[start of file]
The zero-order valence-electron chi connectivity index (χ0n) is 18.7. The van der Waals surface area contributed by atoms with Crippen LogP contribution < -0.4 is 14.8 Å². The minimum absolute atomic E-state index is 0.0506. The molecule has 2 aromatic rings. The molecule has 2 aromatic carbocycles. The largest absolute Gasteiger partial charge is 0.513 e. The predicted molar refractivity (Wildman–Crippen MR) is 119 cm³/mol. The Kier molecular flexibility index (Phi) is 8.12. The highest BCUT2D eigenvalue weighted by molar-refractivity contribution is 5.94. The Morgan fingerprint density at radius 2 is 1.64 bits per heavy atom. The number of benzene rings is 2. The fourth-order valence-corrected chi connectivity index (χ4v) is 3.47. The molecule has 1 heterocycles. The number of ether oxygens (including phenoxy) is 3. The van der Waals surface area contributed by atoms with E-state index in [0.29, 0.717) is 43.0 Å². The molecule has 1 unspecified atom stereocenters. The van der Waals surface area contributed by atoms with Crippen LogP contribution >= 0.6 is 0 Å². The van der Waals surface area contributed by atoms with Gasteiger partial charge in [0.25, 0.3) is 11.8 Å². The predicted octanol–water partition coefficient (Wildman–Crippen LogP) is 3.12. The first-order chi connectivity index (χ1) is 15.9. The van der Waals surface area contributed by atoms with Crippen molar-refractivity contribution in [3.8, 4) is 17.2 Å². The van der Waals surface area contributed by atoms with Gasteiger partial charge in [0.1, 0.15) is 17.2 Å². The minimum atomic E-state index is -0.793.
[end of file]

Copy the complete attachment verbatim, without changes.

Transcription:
The zero-order valence-electron chi connectivity index (χ0n) is 18.7. The van der Waals surface area contributed by atoms with Crippen LogP contribution < -0.4 is 14.8 Å². The minimum absolute atomic E-state index is 0.0506. The molecule has 2 aromatic rings. The molecule has 2 aromatic carbocycles. The largest absolute Gasteiger partial charge is 0.513 e. The predicted molar refractivity (Wildman–Crippen MR) is 119 cm³/mol. The Kier molecular flexibility index (Phi) is 8.12. The highest BCUT2D eigenvalue weighted by molar-refractivity contribution is 5.94. The Morgan fingerprint density at radius 2 is 1.64 bits per heavy atom. The number of benzene rings is 2. The fourth-order valence-corrected chi connectivity index (χ4v) is 3.47. The molecule has 1 heterocycles. The number of ether oxygens (including phenoxy) is 3. The van der Waals surface area contributed by atoms with E-state index in [0.29, 0.717) is 43.0 Å². The molecule has 1 unspecified atom stereocenters. The van der Waals surface area contributed by atoms with Crippen LogP contribution >= 0.6 is 0 Å². The van der Waals surface area contributed by atoms with Gasteiger partial charge in [0.25, 0.3) is 11.8 Å². The predicted octanol–water partition coefficient (Wildman–Crippen LogP) is 3.12. The first-order chi connectivity index (χ1) is 15.9. The van der Waals surface area contributed by atoms with Crippen molar-refractivity contribution in [3.8, 4) is 17.2 Å². The van der Waals surface area contributed by atoms with Gasteiger partial charge in [0.1, 0.15) is 17.2 Å². The minimum atomic E-state index is -0.793.